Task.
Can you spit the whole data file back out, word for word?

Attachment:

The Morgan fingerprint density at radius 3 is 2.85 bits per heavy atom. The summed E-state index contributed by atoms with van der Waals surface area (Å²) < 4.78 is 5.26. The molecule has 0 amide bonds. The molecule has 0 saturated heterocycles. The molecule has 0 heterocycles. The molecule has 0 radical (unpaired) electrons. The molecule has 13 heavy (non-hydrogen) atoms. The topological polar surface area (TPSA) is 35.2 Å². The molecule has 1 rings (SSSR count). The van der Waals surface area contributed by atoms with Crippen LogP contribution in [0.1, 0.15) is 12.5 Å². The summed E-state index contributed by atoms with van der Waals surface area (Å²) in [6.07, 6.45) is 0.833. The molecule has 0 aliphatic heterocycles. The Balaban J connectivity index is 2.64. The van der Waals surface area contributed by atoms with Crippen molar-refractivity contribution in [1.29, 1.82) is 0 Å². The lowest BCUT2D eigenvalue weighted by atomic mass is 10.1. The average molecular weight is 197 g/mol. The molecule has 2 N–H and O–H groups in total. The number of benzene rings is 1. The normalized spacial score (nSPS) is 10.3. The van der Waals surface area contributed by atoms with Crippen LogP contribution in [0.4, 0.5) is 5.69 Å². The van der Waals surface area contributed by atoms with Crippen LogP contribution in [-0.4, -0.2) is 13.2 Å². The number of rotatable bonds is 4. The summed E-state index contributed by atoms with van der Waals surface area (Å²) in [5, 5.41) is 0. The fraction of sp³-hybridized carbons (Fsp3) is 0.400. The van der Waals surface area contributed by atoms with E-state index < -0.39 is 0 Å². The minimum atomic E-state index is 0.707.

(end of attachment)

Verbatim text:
The Morgan fingerprint density at radius 3 is 2.85 bits per heavy atom. The summed E-state index contributed by atoms with van der Waals surface area (Å²) < 4.78 is 5.26. The molecule has 0 amide bonds. The molecule has 0 saturated heterocycles. The molecule has 0 heterocycles. The molecule has 0 radical (unpaired) electrons. The molecule has 13 heavy (non-hydrogen) atoms. The topological polar surface area (TPSA) is 35.2 Å². The molecule has 1 rings (SSSR count). The van der Waals surface area contributed by atoms with Crippen LogP contribution in [0.1, 0.15) is 12.5 Å². The summed E-state index contributed by atoms with van der Waals surface area (Å²) in [6.07, 6.45) is 0.833. The molecule has 0 aliphatic heterocycles. The Balaban J connectivity index is 2.64. The van der Waals surface area contributed by atoms with Crippen molar-refractivity contribution in [1.29, 1.82) is 0 Å². The lowest BCUT2D eigenvalue weighted by atomic mass is 10.1. The average molecular weight is 197 g/mol. The molecule has 2 N–H and O–H groups in total. The number of benzene rings is 1. The normalized spacial score (nSPS) is 10.3. The van der Waals surface area contributed by atoms with Crippen LogP contribution in [0.4, 0.5) is 5.69 Å². The van der Waals surface area contributed by atoms with Crippen LogP contribution in [-0.4, -0.2) is 13.2 Å². The number of rotatable bonds is 4. The summed E-state index contributed by atoms with van der Waals surface area (Å²) in [5, 5.41) is 0. The fraction of sp³-hybridized carbons (Fsp3) is 0.400. The van der Waals surface area contributed by atoms with E-state index < -0.39 is 0 Å². The minimum atomic E-state index is 0.707.